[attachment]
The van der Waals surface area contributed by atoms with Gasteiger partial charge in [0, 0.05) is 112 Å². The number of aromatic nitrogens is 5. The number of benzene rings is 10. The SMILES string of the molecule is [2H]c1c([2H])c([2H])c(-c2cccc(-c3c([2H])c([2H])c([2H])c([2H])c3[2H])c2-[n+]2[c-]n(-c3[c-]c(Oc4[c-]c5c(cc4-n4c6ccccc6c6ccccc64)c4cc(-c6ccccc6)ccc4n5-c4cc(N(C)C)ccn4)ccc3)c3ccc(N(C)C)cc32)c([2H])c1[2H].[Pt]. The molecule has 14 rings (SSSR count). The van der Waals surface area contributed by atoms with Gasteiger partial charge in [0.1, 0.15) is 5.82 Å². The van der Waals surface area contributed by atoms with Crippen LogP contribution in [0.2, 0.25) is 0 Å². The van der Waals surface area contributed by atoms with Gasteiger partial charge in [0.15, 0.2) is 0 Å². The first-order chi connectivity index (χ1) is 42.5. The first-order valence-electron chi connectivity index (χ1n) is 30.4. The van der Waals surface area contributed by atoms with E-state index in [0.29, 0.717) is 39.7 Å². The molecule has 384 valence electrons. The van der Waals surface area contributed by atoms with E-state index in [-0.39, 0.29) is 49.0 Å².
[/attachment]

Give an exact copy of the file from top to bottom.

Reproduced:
The van der Waals surface area contributed by atoms with Gasteiger partial charge in [0, 0.05) is 112 Å². The number of aromatic nitrogens is 5. The number of benzene rings is 10. The SMILES string of the molecule is [2H]c1c([2H])c([2H])c(-c2cccc(-c3c([2H])c([2H])c([2H])c([2H])c3[2H])c2-[n+]2[c-]n(-c3[c-]c(Oc4[c-]c5c(cc4-n4c6ccccc6c6ccccc64)c4cc(-c6ccccc6)ccc4n5-c4cc(N(C)C)ccn4)ccc3)c3ccc(N(C)C)cc32)c([2H])c1[2H].[Pt]. The molecule has 14 rings (SSSR count). The van der Waals surface area contributed by atoms with Gasteiger partial charge in [0.1, 0.15) is 5.82 Å². The van der Waals surface area contributed by atoms with Crippen LogP contribution in [0.2, 0.25) is 0 Å². The van der Waals surface area contributed by atoms with Gasteiger partial charge in [0.15, 0.2) is 0 Å². The first-order chi connectivity index (χ1) is 42.5. The first-order valence-electron chi connectivity index (χ1n) is 30.4. The van der Waals surface area contributed by atoms with E-state index in [0.29, 0.717) is 39.7 Å². The molecule has 384 valence electrons. The van der Waals surface area contributed by atoms with E-state index in [-0.39, 0.29) is 49.0 Å².